Creating Acrostic Puzzles

The Crossword Nexus Solver has supported acrostic puzzles for a while now, but acrostic puzzles remain relatively uncommon in the indie puzzle community.  This is a shame, because acrostic puzzles are very fun, and I for one want to see more of them.  So what’s holding constructors back?

Constructors may not know how to create a JPZ of an acrostic puzzle, but there’s good news there.  Jeff Davidson’s kotwords site has an acrostic puzzle JPZ creation tool, which is very user-friendly.  Just plug in your values and you’ve got a JPZ ready to make available on your site, or even embedded on your site.

Potentially a bigger challenge, though, comes with the creation of an acrostic puzzle.  There’s no easily available tool to help with the creation of these things, and though it’s not too hard by hand, that may be a barrier to entry for new constructors.  Well, we’ve got good news there too!  Say hello to the Acrostic Generator, a Python script that will take your quote, author, and work, and spit out an acrostic for you, usually in under a minute.  Don’t like one of the words in the result?  Tell the generator that and it will make another one for you with that word excluded.  You can use your own word list for this process and set the minimum score threshold within.

I don’t generally like releasing tools in Python, though, as it presents a barrier to entry for some people.  I’ve tried writing this script in JavaScript but it was too slow for general use.  But thanks to the magic of python anywhere, now anyone with a web browser can generate acrostic puzzles in this way.

Head on over to this link to leverage the Python script for yourself.  It’s very user-friendly and will generally spit out a solution to your acrostic in well under a minute.  In addition to the solution, it will also give you inputs to Jeff’s JPZ generator, so you can just copy/paste the data into that site.  We’ll be making more puzzles like this soon, and we hope you do too.  Enjoy!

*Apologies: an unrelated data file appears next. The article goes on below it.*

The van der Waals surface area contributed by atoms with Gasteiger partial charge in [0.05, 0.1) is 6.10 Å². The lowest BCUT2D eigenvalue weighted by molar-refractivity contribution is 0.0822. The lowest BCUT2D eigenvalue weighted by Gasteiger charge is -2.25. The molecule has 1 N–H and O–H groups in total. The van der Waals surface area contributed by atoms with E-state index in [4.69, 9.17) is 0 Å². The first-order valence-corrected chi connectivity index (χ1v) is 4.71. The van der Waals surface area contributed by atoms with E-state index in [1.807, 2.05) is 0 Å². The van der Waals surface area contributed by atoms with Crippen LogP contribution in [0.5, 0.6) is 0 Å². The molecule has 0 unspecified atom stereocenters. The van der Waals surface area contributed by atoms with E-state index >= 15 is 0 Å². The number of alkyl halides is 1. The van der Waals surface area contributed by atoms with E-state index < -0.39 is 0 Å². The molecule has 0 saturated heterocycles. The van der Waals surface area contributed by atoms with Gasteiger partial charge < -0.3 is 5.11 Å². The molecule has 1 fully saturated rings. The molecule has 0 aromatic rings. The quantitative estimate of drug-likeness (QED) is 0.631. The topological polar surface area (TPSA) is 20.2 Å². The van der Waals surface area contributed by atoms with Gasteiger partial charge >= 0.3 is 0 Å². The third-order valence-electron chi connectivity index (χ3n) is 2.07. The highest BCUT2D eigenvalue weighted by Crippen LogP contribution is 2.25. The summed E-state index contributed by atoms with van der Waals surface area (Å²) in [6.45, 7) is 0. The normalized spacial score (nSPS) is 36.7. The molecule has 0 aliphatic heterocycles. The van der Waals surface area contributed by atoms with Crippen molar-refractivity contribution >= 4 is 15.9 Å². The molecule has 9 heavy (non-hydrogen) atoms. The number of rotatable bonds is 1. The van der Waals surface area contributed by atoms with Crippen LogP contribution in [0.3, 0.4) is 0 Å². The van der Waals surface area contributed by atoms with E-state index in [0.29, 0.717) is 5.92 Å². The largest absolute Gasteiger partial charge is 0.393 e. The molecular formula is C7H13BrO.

Too many people to thank here, but let’s start with Parker supplying a first take on a solution to this problem, Jeremy for being a sounding board for ideas, and Joon for collaborating on getting acrostics into the JPZ format in the first place.

Most of you can stop reading here but if you want to know the technical nitty-gritty about how this got done, read on …

I tried several ways to get an efficient acrostic generator but nothing worked.  Nearing the end of my rope, I ran across this Redditor’s solution to the star battle problem in which they cast the problem as an integer linear programming (ILP) one and simply applied an existing ILP solver.  Now, integer programming is NP-complete, but that doesn’t mean there aren’t good heuristics for solving them, so I figured if I could simply cast this problem as an ILP one, I could leverage an existing solver just like the star battle solution did.

Now about ILP: my math brain likes to think of these problems as “maximize cTx subject to Ax=b” but I realize that’s not everyone’s cup of tea.  Instead, you can think of an ILP problem like this: you have a large set of variables from which you want to choose only those that meet some constraint.  Then within those that meet that constraint, you want to maximize some value.

How does this work in our case?  Let’s set the variables to be the words in our word list, and the constraints are (1) the number of letters in the word, and (2) the starting letter of the word.  You can visualize this like so:

    "word": "theater"
  , "a": 1
  , "e": 2
  , "h": 1
  , "r": 1
  , "t": 2
  , "t_first": 1
  // all other variables 0
, {
    "word": "help"
  , "e": 1
  , "h": 1
  , "l": 1
  , "p": 1
  , "h_first": 1
  // all other variables 0

In our case,we have two constraints: the total sum of our letters must match the letter counts from the quote, and the first letter counts must match the letter counts from the source.  So the constraints might look like

  "a": 4
, "b": 2
, "a_first": 2
, "b_first: 0

Side note: this might be how the Internet Anagram Server works?

That’s basically it. Construct those variables, plug them in to an ILP solver and you’re done.  But wait — we’re not maximizing anything!  All we’re doing here is taking any old solution that works, but we could be maximizing score (from our word list), or minimizing deviation from the mean word length, or any number of things.  This is an obvious extension to our code, and I hope someone jumps on it.


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